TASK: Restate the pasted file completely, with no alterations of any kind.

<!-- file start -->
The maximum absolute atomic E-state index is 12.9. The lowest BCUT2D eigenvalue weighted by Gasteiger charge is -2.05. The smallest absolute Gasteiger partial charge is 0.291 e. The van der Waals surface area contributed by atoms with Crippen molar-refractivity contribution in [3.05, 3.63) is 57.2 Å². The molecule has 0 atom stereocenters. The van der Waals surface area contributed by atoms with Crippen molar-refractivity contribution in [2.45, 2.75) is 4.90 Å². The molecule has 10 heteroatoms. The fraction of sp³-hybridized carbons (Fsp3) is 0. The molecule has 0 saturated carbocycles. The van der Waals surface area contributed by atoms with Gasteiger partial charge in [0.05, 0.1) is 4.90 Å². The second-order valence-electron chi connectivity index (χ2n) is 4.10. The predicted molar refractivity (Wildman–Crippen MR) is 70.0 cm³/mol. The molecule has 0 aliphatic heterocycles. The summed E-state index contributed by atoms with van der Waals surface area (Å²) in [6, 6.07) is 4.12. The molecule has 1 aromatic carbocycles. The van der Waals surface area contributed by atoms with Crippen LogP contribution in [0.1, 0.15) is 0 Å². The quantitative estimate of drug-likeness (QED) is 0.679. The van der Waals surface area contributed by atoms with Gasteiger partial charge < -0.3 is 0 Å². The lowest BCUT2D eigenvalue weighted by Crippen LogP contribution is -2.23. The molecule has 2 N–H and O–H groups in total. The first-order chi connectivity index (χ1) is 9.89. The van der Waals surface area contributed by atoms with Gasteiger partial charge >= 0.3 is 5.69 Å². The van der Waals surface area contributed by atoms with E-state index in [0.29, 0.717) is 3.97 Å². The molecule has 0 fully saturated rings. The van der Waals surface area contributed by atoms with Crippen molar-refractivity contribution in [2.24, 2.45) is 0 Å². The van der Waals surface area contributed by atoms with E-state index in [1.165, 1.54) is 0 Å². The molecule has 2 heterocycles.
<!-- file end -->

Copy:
The maximum absolute atomic E-state index is 12.9. The lowest BCUT2D eigenvalue weighted by Gasteiger charge is -2.05. The smallest absolute Gasteiger partial charge is 0.291 e. The van der Waals surface area contributed by atoms with Crippen molar-refractivity contribution in [3.05, 3.63) is 57.2 Å². The molecule has 0 atom stereocenters. The van der Waals surface area contributed by atoms with Crippen molar-refractivity contribution in [2.45, 2.75) is 4.90 Å². The molecule has 10 heteroatoms. The fraction of sp³-hybridized carbons (Fsp3) is 0. The molecule has 0 saturated carbocycles. The van der Waals surface area contributed by atoms with Gasteiger partial charge in [0.05, 0.1) is 4.90 Å². The second-order valence-electron chi connectivity index (χ2n) is 4.10. The predicted molar refractivity (Wildman–Crippen MR) is 70.0 cm³/mol. The molecule has 0 aliphatic heterocycles. The summed E-state index contributed by atoms with van der Waals surface area (Å²) in [6, 6.07) is 4.12. The molecule has 1 aromatic carbocycles. The van der Waals surface area contributed by atoms with Crippen LogP contribution in [0.1, 0.15) is 0 Å². The quantitative estimate of drug-likeness (QED) is 0.679. The van der Waals surface area contributed by atoms with Gasteiger partial charge < -0.3 is 0 Å². The lowest BCUT2D eigenvalue weighted by Crippen LogP contribution is -2.23. The molecule has 2 N–H and O–H groups in total. The first-order chi connectivity index (χ1) is 9.89. The van der Waals surface area contributed by atoms with Gasteiger partial charge >= 0.3 is 5.69 Å². The van der Waals surface area contributed by atoms with E-state index in [0.29, 0.717) is 3.97 Å². The molecule has 0 fully saturated rings. The van der Waals surface area contributed by atoms with Crippen molar-refractivity contribution in [2.24, 2.45) is 0 Å². The van der Waals surface area contributed by atoms with E-state index in [1.165, 1.54) is 0 Å². The molecule has 2 heterocycles.